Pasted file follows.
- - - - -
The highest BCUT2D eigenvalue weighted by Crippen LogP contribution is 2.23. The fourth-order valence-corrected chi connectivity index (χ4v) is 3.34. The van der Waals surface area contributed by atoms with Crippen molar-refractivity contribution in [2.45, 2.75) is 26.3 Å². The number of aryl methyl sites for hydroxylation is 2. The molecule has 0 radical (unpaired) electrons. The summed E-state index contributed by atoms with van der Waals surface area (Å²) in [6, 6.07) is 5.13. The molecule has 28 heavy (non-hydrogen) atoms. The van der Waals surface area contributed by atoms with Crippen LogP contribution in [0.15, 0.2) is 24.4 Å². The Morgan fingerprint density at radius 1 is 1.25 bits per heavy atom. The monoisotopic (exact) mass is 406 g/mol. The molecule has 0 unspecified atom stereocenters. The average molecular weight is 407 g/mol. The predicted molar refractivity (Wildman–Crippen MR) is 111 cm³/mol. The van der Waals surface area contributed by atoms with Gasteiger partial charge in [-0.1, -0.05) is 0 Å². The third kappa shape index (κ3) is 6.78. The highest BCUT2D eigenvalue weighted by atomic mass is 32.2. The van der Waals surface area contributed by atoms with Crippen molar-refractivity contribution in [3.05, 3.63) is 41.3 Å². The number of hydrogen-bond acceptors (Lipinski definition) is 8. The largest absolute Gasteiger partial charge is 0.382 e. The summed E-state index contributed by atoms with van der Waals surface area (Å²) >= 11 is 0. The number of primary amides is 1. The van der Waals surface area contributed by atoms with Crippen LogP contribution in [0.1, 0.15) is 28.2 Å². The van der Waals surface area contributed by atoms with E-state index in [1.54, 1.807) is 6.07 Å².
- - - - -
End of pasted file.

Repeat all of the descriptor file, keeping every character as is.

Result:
The highest BCUT2D eigenvalue weighted by Crippen LogP contribution is 2.23. The fourth-order valence-corrected chi connectivity index (χ4v) is 3.34. The van der Waals surface area contributed by atoms with Crippen molar-refractivity contribution in [2.45, 2.75) is 26.3 Å². The number of aryl methyl sites for hydroxylation is 2. The molecule has 0 radical (unpaired) electrons. The summed E-state index contributed by atoms with van der Waals surface area (Å²) in [6, 6.07) is 5.13. The molecule has 28 heavy (non-hydrogen) atoms. The van der Waals surface area contributed by atoms with Crippen LogP contribution in [0.15, 0.2) is 24.4 Å². The Morgan fingerprint density at radius 1 is 1.25 bits per heavy atom. The monoisotopic (exact) mass is 406 g/mol. The molecule has 0 unspecified atom stereocenters. The average molecular weight is 407 g/mol. The predicted molar refractivity (Wildman–Crippen MR) is 111 cm³/mol. The van der Waals surface area contributed by atoms with Gasteiger partial charge in [-0.1, -0.05) is 0 Å². The third kappa shape index (κ3) is 6.78. The highest BCUT2D eigenvalue weighted by atomic mass is 32.2. The van der Waals surface area contributed by atoms with Crippen molar-refractivity contribution in [3.05, 3.63) is 41.3 Å². The number of hydrogen-bond acceptors (Lipinski definition) is 8. The largest absolute Gasteiger partial charge is 0.382 e. The summed E-state index contributed by atoms with van der Waals surface area (Å²) >= 11 is 0. The number of primary amides is 1. The van der Waals surface area contributed by atoms with Crippen LogP contribution in [0.1, 0.15) is 28.2 Å². The van der Waals surface area contributed by atoms with E-state index in [1.54, 1.807) is 6.07 Å².